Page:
Like many young men in the district in the early 1900s, Ernest Cameron was a keen amateur cyclist. Courtesy of Max Cameron & Linda Rollings.

Private Ernest Cameron

Pakenham & District War Memorial

Born: 1882 - Emerald Hill (South Melbourne), Victoria         

Enlisted: 26 May 1915 aged 31

Unit: 23rd Battalion, 2nd Reinforcement (SERN: 1699)      

Served: Egypt & Gallipoli     

Died: 28 January 1920 -  Ballarat, Victoria

 

Ernest was the son of John James Cameron and Sarah Ann King. By 1909, Ernest was living in Pakenham, working as a labourer (1). In 1911 he married Florence Huckson, daughter of Alexander Grant Huckson, who was a local farmer. Ernest was a keen cyclist and while living in Pakenham competed in local races (1a). Ernest was almost 32 years old when he enlisted in May 1915. He embarked for Egypt with the 23rd Battalion, 2nd Reinforcement in July, and was then sent to Gallipoli (2). Ernest served there with Bill Abrehart, another digger from Pakenham (3). In November 1915, Ernest was injured by a bomb blast, receiving a wound to the tibia just below the left knee. A piece of shrapnel was removed at Gallipoli, with more metal extracted from the bone in hospital at Malta. While the wound was healing, Ernest was left with a stiff knee and mobility issues. He refused an operation and was returned to Australia in March 1916. Ernest was discharged as permanently unfit in July 1916 (4). He initially settled with Florence and their two young children at South Melbourne (5). Ernest was amongst the first soldiers officially welcomed home to Pakenham in late May 1918. Each soldier was presented with a special gold medallion (6).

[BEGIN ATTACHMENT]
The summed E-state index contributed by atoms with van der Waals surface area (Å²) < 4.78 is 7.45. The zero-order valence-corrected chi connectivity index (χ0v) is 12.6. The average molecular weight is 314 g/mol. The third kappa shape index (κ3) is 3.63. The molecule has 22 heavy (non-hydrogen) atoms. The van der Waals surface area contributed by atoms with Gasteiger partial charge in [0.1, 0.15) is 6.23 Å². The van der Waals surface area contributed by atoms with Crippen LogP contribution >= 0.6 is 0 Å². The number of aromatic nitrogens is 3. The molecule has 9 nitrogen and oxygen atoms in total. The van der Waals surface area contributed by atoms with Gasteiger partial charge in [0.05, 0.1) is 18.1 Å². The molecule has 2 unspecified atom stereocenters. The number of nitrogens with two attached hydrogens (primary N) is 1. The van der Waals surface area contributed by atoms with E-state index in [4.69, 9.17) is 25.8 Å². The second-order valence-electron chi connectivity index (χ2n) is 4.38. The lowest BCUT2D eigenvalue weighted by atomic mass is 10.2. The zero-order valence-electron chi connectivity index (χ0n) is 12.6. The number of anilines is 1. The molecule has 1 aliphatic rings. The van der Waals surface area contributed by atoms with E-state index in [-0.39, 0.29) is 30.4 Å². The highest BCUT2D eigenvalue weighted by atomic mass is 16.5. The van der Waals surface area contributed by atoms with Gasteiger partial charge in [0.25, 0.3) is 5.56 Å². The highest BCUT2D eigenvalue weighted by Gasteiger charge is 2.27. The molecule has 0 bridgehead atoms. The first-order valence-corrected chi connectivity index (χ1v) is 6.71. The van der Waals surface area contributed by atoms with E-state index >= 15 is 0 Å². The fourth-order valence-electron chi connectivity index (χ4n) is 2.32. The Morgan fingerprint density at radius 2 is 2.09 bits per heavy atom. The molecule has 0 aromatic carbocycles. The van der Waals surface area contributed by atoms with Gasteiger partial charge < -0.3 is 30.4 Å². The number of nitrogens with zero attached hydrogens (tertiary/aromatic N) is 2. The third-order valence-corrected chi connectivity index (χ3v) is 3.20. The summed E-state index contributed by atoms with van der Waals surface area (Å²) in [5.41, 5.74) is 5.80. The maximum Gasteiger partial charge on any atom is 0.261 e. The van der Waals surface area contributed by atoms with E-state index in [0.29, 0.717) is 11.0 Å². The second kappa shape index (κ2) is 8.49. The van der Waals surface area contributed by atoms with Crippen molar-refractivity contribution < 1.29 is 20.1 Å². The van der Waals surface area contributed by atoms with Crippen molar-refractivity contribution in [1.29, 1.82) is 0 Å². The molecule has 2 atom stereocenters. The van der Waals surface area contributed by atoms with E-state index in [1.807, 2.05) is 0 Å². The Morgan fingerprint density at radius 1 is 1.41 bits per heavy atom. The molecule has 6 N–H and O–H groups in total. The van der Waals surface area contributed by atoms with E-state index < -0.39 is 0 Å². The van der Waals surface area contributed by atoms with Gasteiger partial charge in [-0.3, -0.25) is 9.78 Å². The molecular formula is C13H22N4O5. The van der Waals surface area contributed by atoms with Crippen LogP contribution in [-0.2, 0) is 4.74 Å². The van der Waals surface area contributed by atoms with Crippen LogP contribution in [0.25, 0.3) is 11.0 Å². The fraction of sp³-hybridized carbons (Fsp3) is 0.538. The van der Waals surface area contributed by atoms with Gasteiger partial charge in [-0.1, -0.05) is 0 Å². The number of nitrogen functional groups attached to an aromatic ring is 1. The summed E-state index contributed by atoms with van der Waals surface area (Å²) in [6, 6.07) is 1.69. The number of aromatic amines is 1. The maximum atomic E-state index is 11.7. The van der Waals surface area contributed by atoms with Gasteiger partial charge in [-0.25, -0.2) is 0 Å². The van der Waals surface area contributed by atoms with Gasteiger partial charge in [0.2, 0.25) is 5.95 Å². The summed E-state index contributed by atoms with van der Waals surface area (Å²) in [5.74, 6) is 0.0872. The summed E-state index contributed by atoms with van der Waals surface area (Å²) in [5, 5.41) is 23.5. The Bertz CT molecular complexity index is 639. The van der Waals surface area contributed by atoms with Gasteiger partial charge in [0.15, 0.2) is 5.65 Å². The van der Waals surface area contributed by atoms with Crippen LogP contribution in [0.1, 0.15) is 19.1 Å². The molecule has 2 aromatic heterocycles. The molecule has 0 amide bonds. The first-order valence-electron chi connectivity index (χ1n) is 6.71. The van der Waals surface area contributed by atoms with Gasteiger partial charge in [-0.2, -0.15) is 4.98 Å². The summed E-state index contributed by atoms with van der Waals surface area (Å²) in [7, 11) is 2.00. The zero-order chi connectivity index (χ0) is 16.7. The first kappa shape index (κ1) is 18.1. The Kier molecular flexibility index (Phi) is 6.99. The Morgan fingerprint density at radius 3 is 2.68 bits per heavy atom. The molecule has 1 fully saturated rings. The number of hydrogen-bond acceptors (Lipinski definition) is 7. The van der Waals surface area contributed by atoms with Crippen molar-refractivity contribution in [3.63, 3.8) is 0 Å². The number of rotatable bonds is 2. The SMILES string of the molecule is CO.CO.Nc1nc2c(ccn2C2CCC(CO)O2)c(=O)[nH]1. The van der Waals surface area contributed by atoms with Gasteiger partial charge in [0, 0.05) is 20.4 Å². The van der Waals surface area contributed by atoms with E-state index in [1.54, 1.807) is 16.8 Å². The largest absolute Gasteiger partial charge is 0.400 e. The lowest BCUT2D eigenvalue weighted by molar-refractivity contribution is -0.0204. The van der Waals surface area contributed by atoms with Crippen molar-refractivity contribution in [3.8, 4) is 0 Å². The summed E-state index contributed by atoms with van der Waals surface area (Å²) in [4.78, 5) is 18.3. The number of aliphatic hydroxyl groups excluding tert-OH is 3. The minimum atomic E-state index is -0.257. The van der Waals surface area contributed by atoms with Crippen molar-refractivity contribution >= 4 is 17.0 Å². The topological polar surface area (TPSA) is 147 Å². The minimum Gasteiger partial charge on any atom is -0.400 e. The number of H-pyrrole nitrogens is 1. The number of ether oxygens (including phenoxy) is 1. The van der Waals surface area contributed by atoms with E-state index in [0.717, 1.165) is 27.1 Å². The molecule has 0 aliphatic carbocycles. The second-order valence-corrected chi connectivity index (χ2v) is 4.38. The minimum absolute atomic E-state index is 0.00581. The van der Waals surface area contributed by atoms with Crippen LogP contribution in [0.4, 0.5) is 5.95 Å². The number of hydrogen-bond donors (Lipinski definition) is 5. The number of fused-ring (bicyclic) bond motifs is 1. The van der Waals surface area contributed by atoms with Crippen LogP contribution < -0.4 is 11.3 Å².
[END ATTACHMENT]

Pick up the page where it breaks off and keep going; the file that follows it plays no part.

In late 1918, Ernest took over the licence for the Havilah Hotel in Victoria St, Ballarat East. Tragically, Ernest was found dead in the Gong Gong Reservoir in January 1920. Found on his body was a watch chain with the gold medallion given him by the people of Pakenham (7). The evidence at the coronial inquest suggests Ernest was suffering from what would likely be diagnosed today as post traumatic stress disorder (PTSD). During the “bad times” he was “apparently unable to control himself, but afterwards could not remember what he had done and said, and would break down and cry, and go out alone for an hour or two”. According to Florence, after one of these attacks he had said “If it were not for you, Flo and the kiddies, I would not stand another”. Florence believed Ernest had taken his own life following another such attack, as he was otherwise passionately fond of his children, had no domestic troubles and believed his war gratuity would resolve his financial difficulties. The coroner returned a verdict of “found drowned” (8). 

 

The assistance of Ernest’s descendants and relatives Warwick & Joan Patterson, Max Cameron, Linda Rollings and Alex Huckson is gratefully acknowledged.

 

Sources:                       

(1) Ancestry.com.au - ER - Flinders - Pakenham - 1909 p 3

(1a) South Bourke & Mornington Journal 1/1/1914, p. 3 & 26/3/1914, p. 3

(2) (4) & (5) NAA B2455 CAMERON E          

(3) SBMJ 4/11/1915, p.3   

(6) PG 7/6/1918 p. 3        

(7) & (8) Ballarat Star 9/2/1920 p. 4​

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